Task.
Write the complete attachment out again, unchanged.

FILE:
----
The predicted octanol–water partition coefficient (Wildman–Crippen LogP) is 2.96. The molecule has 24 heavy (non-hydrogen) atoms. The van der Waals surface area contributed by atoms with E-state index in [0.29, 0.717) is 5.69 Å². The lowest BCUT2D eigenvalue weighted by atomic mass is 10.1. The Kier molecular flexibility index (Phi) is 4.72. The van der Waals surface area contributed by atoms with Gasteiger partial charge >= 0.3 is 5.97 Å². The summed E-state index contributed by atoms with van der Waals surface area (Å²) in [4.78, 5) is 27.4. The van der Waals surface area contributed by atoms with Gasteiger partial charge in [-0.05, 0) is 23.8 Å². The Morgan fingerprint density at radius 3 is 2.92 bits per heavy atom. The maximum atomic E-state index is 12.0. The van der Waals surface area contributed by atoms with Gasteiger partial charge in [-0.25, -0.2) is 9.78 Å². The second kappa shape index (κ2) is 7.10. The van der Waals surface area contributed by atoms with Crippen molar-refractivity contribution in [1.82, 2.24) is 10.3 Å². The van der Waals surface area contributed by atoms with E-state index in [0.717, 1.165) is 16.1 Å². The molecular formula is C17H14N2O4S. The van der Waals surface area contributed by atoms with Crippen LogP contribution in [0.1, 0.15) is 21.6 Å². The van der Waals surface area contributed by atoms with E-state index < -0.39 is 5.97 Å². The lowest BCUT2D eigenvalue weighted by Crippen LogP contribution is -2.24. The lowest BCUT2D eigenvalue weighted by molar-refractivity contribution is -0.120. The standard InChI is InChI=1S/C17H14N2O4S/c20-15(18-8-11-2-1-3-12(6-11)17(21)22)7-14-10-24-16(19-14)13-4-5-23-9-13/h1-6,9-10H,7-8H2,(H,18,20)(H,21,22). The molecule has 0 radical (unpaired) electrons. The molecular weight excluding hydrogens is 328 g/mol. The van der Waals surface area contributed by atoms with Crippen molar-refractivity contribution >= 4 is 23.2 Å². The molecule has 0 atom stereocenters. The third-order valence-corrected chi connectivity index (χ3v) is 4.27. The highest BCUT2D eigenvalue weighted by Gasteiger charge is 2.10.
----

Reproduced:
The predicted octanol–water partition coefficient (Wildman–Crippen LogP) is 2.96. The molecule has 24 heavy (non-hydrogen) atoms. The van der Waals surface area contributed by atoms with E-state index in [0.29, 0.717) is 5.69 Å². The lowest BCUT2D eigenvalue weighted by atomic mass is 10.1. The Kier molecular flexibility index (Phi) is 4.72. The van der Waals surface area contributed by atoms with Gasteiger partial charge >= 0.3 is 5.97 Å². The summed E-state index contributed by atoms with van der Waals surface area (Å²) in [4.78, 5) is 27.4. The van der Waals surface area contributed by atoms with Gasteiger partial charge in [-0.05, 0) is 23.8 Å². The Morgan fingerprint density at radius 3 is 2.92 bits per heavy atom. The maximum atomic E-state index is 12.0. The van der Waals surface area contributed by atoms with Gasteiger partial charge in [-0.25, -0.2) is 9.78 Å². The second kappa shape index (κ2) is 7.10. The van der Waals surface area contributed by atoms with Crippen molar-refractivity contribution in [1.82, 2.24) is 10.3 Å². The van der Waals surface area contributed by atoms with E-state index in [0.717, 1.165) is 16.1 Å². The molecular formula is C17H14N2O4S. The van der Waals surface area contributed by atoms with Crippen LogP contribution in [0.1, 0.15) is 21.6 Å². The van der Waals surface area contributed by atoms with E-state index < -0.39 is 5.97 Å². The lowest BCUT2D eigenvalue weighted by Crippen LogP contribution is -2.24. The lowest BCUT2D eigenvalue weighted by molar-refractivity contribution is -0.120. The standard InChI is InChI=1S/C17H14N2O4S/c20-15(18-8-11-2-1-3-12(6-11)17(21)22)7-14-10-24-16(19-14)13-4-5-23-9-13/h1-6,9-10H,7-8H2,(H,18,20)(H,21,22). The molecule has 0 radical (unpaired) electrons. The molecular weight excluding hydrogens is 328 g/mol. The van der Waals surface area contributed by atoms with Crippen molar-refractivity contribution >= 4 is 23.2 Å². The molecule has 0 atom stereocenters. The third-order valence-corrected chi connectivity index (χ3v) is 4.27. The highest BCUT2D eigenvalue weighted by Gasteiger charge is 2.10.